Ocean’s Eleven

The remake of “Ocean’s Eleven” proves that Hollywood can still make them like they used to, as long as stars and filmmakers are willing to put aside their egos and hefty paychecks. As light and buoyant as an anorexic skydiver, “Ocean’s Eleven” is both smart and funny, a rare combination these days.


“Ocean’s Eleven” is a wonderfully engaging caper film, that unlike the recent rash of heist films (Ronin, The Score, Heist), never takes itself too seriously. The emphasis is on having a good time, and that’s exactly what director Steven Soderbergh, working from a snappy script by Ted Griffin, provides.

As a respected actor’s director (Erin Brockovich, Traffic, Out of Sight), Soderbergh was able to recruit a star-studded roster of talent, including an affable George Clooney as the mastermind of a $150 million robbery of three Las Vegas casinos. Clooney is absolutely perfect and quite charming as Danny Ocean, an ex-con fresh out of prison, anxious to pick up where he left off.

Ocean plans to rob the central underground vault of three Las Vegas casinos owned by ruthless businessman Terry Benedict (Andy Garcia), who just happens to be dating Ocean’s ex-wife Tess (Julia Roberts), who serves as the curator for the Bellagio art gallery.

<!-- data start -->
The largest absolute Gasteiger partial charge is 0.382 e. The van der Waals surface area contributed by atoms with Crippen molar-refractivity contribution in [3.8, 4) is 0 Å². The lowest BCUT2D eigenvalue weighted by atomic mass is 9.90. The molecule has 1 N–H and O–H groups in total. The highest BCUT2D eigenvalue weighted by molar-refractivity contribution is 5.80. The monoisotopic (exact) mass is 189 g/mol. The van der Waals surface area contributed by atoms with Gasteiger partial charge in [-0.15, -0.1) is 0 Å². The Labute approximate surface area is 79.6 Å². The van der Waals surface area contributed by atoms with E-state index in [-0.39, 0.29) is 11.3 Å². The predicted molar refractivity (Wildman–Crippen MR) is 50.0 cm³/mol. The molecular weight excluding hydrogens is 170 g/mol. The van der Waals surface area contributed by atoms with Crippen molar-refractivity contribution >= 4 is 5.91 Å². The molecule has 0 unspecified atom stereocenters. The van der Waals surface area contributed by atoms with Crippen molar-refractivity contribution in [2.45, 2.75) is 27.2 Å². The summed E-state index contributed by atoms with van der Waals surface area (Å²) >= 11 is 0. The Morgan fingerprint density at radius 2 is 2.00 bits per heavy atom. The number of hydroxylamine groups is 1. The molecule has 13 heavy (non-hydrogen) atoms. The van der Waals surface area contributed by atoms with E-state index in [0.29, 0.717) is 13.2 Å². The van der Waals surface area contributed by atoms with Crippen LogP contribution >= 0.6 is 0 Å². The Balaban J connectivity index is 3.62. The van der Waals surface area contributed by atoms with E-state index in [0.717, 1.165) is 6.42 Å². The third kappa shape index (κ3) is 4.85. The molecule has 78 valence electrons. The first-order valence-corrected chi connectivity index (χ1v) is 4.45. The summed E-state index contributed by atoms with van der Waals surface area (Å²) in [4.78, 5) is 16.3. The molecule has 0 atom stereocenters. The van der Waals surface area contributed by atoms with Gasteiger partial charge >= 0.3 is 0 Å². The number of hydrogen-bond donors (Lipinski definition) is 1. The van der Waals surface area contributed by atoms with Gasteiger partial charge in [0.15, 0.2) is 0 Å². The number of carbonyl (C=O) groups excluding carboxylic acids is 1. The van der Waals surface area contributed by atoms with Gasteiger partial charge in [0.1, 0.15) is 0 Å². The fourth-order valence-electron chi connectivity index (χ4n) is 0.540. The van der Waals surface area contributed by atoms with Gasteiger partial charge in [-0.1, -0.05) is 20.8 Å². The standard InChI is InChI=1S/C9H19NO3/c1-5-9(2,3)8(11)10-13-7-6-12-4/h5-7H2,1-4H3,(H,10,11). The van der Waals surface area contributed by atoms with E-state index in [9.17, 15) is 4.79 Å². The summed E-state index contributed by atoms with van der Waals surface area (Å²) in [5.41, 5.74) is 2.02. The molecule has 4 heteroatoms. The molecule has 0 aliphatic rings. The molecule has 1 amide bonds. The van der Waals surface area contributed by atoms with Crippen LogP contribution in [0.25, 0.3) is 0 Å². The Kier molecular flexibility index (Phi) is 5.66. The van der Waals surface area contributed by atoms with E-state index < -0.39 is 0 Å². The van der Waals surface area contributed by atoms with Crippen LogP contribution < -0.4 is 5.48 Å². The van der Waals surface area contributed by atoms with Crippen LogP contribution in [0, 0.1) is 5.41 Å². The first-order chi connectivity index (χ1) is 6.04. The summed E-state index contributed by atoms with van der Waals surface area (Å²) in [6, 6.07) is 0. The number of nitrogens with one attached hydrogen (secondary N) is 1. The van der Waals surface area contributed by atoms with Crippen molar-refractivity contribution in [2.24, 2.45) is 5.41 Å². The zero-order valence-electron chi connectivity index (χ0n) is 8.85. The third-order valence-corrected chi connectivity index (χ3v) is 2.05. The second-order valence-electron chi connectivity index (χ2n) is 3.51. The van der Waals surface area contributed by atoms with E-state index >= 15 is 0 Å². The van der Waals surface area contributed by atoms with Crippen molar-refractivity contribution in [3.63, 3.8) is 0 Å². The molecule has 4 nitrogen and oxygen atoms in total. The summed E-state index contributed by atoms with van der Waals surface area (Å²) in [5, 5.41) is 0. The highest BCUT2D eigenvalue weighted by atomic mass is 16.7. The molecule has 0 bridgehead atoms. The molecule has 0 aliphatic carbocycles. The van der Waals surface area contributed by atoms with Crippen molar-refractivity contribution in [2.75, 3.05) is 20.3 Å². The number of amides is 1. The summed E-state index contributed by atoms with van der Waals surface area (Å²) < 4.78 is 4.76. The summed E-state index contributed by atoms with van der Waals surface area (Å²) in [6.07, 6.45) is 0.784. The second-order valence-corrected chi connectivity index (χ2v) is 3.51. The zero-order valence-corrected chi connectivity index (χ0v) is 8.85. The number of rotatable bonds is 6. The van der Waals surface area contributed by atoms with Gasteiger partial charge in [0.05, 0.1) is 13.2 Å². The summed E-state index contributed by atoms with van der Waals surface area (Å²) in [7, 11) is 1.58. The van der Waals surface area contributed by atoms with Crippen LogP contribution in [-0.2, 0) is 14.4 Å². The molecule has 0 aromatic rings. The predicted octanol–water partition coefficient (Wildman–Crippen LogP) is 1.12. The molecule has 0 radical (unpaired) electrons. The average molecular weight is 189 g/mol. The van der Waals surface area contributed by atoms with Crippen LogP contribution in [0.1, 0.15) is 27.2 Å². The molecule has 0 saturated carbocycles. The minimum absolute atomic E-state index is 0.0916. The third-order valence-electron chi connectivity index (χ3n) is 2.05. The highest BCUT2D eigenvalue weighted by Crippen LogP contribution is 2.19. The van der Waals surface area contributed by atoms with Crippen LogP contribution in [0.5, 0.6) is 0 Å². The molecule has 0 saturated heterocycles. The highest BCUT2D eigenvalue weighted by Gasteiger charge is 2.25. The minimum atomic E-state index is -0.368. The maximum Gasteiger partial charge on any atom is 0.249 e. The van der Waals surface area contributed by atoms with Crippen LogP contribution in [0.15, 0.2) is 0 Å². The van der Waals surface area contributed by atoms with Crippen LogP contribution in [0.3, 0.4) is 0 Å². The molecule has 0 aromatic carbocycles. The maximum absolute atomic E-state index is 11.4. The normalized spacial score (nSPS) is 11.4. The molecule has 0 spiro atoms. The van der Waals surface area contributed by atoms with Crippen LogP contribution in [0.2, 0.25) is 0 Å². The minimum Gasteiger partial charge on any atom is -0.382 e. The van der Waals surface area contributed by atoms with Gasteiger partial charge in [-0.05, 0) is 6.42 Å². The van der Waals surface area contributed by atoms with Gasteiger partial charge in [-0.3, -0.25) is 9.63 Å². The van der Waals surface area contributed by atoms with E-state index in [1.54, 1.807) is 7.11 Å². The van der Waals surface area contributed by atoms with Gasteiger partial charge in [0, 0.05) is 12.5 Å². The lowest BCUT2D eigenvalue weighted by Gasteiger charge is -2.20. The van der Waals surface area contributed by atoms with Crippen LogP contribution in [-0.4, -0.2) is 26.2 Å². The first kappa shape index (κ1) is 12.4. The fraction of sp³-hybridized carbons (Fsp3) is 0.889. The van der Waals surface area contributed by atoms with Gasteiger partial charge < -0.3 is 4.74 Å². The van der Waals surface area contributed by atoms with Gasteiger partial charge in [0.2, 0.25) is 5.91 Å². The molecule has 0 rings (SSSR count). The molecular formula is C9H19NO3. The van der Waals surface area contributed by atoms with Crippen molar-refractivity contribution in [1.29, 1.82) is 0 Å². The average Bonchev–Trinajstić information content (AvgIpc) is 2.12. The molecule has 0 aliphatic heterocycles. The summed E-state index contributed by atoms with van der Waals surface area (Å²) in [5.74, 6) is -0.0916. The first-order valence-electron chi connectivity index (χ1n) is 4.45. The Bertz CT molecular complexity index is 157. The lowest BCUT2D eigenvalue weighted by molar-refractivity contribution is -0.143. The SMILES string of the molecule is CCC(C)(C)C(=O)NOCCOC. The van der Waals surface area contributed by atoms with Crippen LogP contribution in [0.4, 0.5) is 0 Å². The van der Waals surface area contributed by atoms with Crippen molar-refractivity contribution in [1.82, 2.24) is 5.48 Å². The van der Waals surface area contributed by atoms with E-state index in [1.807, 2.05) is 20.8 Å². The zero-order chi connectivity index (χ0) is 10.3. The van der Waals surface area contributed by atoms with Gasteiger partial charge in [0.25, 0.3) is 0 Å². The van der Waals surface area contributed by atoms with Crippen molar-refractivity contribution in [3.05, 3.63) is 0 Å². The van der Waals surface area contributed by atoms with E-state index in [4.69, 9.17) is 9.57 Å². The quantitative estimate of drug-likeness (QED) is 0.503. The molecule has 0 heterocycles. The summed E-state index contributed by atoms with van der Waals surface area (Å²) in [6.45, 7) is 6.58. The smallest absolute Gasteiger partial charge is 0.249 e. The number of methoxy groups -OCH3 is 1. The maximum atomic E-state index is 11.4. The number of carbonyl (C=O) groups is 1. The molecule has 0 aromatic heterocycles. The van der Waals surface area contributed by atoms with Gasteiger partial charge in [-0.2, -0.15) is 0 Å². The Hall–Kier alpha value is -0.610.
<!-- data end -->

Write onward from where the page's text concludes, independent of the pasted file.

After convincing friend and partner Rusty Ryan (Brad Pitt) that the job is about the money and not the girl, the two begin rustling up a team of specialists needed to pull off the robbery. They find their seed money in former casino owner Reuben Tishkoff (Elliott Gould, a standout), who despises Benedict for running him out of business.

Ocean and Ryan use their individual connections to flesh out the team, including former flimflam man Saul Bloom (Carl Reiner), who has retired to Florida; Cockney explosives expert Basher Tarr (Don Cheadle); second-generation pick-pocket Linus Caldwell (Matt Damon); inside man and card expert Frank Catton (Bernie Mac); surveillance expert Livingston Dell (Eddie Jemison); grease man Yen (Shaobo Qin); and drivers-utility men, brothers Virgil (Casey Affleck) and Turk (Scott Caan, channeling his father from “Freebie and the Bean”).